Electrolux x Anna-Carin. Laundry rooms: design ideas for any budget and size. We speak to Anna-Carin about how to get the most out of your laundry re-design.  

More often than not, laundries are grouped into the ‘functional’ rather than ‘aesthetic’ category – languishing neglected when it comes to design elements.

But when you think about it, the laundry is a space we need touse weekly, maybe even daily depending on your household size and apparel washing habits, so why not make the experience more enjoyable?

Swedish interior designer, Anna-Carin McNamara shares her top laundry design tips – with any budget or size in mind.

How to design your laundry – with any budget and size

1. Create a vision

Anna-Carin’s first and perhaps most vital step to designing the laundry is to have “a clear vision measure up and then have it drawn up accurately. Don’t be afraid to try as many variations as you can think of on paper!” That accuracy will be critical when it comes to functional layouts and ventilation. 

2. Choose your washing machine

The quintessential addition to every laundry is the washing machine, without one, it’s just another room. When choosing this star appliance, Anna-Carin recommends considering household size and habits.

“When choosing my washing machine, I knew I wanted to optimise efficiency considering I have three grown kids who live at home and do their own washing on allocated days”, she says.

Anna-Carin uses the 7.5kg/4.5kg Washer Dryer Combo (EWW7524ADWA) saying it ticks all the boxes. “Having two washer/dryers is ideal. I also love that there’s no condensation and it’s gentle on our clothes - no excess fluff. The refresh function is an absolute lifesaver for moments when clothes are not dirty enough to wash but just need a freshening up.”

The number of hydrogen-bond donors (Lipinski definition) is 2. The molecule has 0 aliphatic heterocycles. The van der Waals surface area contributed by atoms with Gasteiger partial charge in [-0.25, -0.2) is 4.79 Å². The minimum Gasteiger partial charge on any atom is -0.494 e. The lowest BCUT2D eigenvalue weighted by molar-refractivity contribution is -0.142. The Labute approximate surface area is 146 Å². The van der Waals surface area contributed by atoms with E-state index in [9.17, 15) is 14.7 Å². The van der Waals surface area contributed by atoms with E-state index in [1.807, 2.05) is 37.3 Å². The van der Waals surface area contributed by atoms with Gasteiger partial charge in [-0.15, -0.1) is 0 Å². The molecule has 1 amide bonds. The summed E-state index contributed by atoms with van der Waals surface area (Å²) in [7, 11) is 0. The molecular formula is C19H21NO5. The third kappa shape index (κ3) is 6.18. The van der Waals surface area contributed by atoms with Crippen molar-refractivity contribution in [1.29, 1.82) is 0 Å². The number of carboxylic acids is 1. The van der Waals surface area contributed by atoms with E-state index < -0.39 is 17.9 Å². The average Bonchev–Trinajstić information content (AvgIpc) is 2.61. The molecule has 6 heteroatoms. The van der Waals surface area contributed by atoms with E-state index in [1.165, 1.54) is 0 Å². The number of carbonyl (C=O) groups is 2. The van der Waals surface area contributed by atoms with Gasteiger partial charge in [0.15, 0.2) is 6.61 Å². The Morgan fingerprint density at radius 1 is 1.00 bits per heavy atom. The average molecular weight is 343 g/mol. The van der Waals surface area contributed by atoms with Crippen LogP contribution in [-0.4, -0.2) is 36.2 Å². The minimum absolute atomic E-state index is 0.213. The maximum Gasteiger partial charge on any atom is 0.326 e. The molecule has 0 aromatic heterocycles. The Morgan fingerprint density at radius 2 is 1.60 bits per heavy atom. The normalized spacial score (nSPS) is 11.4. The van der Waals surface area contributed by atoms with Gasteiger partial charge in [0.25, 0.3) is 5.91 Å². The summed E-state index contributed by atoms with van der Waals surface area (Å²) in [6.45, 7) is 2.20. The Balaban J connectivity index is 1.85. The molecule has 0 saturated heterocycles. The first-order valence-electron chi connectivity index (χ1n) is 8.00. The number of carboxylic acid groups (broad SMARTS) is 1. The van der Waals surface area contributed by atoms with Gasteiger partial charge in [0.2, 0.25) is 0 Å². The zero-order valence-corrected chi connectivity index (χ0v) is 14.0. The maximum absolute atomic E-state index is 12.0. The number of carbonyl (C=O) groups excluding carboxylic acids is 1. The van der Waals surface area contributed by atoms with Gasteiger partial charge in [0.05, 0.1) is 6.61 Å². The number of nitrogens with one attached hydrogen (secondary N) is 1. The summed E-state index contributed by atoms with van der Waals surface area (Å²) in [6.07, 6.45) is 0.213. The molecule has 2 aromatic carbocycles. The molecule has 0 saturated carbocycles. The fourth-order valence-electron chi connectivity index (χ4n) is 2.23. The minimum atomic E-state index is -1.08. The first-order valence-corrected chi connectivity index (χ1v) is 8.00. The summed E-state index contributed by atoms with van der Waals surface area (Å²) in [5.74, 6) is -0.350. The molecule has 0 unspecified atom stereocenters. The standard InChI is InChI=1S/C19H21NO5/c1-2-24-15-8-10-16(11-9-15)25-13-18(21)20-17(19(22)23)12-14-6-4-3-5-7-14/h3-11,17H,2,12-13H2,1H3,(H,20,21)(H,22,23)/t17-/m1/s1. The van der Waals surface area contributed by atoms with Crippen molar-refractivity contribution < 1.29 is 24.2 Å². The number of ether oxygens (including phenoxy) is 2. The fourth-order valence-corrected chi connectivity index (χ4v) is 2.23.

3. Plan every square millimeter

If size was no limit, Anna Carin says her dream laundry setup would be one overlooking a beautiful tranquil garden with doors straight out to a clothes rail in the sun, masses of bench and hanging space, plus room for plants, art and music. “But we’ve got to be realistic,” she laughs. Instead, in her own newly renovated laundry, which she describes as “tiny, functional and bright”, Anna-Carin recommends her favourite, the 7.5kg/4.5kg Washer Dryer Combo (EWW7524ADWA). “The appliance is under 600mm, which in a tiny space like my own laundry, is super important. You have to plan to optimise space in laundries and add mirrors,” she says.

4. Follow the rules for functionality

There are four design rules Anna-Carin recommends following, with another a preference if possible. “Consider bench space for washing baskets, shelves for washing products, a swivel tap so that soaking bucket can be used and hanging rack to dry shirts, she says. If your space allows it, she also advises elevating your washing machine and dryer for easy load and unload.

5. Experiment with the design

With functionality considered, Anna-Carin says aesthetics play a role elevating the laundry from the plain, simple room as it was once known. “Add something beautiful – a plant, a wall light, an artwork, that gives the space some personality,” she says, adding, “don’t try too hard though with too many materials, because it can become overwhelming, so I recommend sticking to three – one for the floor, one for the walls and one for the joinery.” 

How to design your laundry – with any budget and size

6. Itemise your budget

Anna-Carin recommends a minimum of $8,000 for a laundry redesign, while a bigger budget of $25,000 will allow for higher quality materials and fixtures, with more custom joinery.

“My personal laundry redesign took six weeks with a budget of $15,000. Keep in mind the costliest aspect is always the labour. Even though materials in terms of design may cost a bit more, I always tend to choose ones that I find beautiful because you actually don’t need that much.”

Here’s her high-level breakdown of trades and items needed:

Carpenter and labourer

$1,500

for demolition, door rehung, skirting, laundry chute

Plumber

$1,000

Electrician

$1,000

Tiler and tiles

$2,000

Underfloor-heating

$500

Joinery including benchtop

$4,000

Painter

$500

Sink and tap, floor waste

$1,000

Appliances

$3,000

Accessories

$500 

for baskets, hooks etc.

Total

$15,000

 

Discover The Range

 

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